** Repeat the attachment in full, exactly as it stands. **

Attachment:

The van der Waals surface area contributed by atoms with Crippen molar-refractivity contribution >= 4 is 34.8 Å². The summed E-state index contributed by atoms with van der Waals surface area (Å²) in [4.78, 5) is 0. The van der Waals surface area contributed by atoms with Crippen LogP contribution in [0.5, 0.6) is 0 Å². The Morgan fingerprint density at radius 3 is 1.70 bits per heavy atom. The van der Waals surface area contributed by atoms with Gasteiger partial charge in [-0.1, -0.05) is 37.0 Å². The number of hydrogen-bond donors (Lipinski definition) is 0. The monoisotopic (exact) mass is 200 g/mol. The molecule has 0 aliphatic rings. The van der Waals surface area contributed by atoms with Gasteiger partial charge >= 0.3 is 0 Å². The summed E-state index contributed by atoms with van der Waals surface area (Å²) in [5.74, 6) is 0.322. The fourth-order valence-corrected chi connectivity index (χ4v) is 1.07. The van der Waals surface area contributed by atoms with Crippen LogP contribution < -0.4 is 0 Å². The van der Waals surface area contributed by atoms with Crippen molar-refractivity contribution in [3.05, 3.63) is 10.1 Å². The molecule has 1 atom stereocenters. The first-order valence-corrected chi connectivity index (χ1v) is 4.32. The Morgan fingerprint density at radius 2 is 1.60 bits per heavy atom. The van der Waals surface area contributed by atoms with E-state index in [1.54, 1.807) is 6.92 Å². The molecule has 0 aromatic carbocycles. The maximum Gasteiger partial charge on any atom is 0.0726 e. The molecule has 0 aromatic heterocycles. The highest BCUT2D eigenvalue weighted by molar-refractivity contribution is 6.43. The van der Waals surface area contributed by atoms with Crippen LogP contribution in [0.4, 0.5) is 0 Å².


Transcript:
The van der Waals surface area contributed by atoms with Crippen molar-refractivity contribution >= 4 is 34.8 Å². The summed E-state index contributed by atoms with van der Waals surface area (Å²) in [4.78, 5) is 0. The van der Waals surface area contributed by atoms with Crippen LogP contribution in [0.5, 0.6) is 0 Å². The Morgan fingerprint density at radius 3 is 1.70 bits per heavy atom. The van der Waals surface area contributed by atoms with Gasteiger partial charge in [-0.1, -0.05) is 37.0 Å². The number of hydrogen-bond donors (Lipinski definition) is 0. The monoisotopic (exact) mass is 200 g/mol. The molecule has 0 aliphatic rings. The van der Waals surface area contributed by atoms with Gasteiger partial charge >= 0.3 is 0 Å². The summed E-state index contributed by atoms with van der Waals surface area (Å²) in [5.74, 6) is 0.322. The fourth-order valence-corrected chi connectivity index (χ4v) is 1.07. The van der Waals surface area contributed by atoms with Crippen LogP contribution < -0.4 is 0 Å². The van der Waals surface area contributed by atoms with Crippen molar-refractivity contribution in [3.05, 3.63) is 10.1 Å². The molecule has 1 atom stereocenters. The first-order valence-corrected chi connectivity index (χ1v) is 4.32. The Morgan fingerprint density at radius 2 is 1.60 bits per heavy atom. The van der Waals surface area contributed by atoms with E-state index in [1.54, 1.807) is 6.92 Å². The molecule has 0 aromatic carbocycles. The maximum Gasteiger partial charge on any atom is 0.0726 e. The molecule has 0 aromatic heterocycles. The highest BCUT2D eigenvalue weighted by molar-refractivity contribution is 6.43. The van der Waals surface area contributed by atoms with Crippen LogP contribution in [0.4, 0.5) is 0 Å².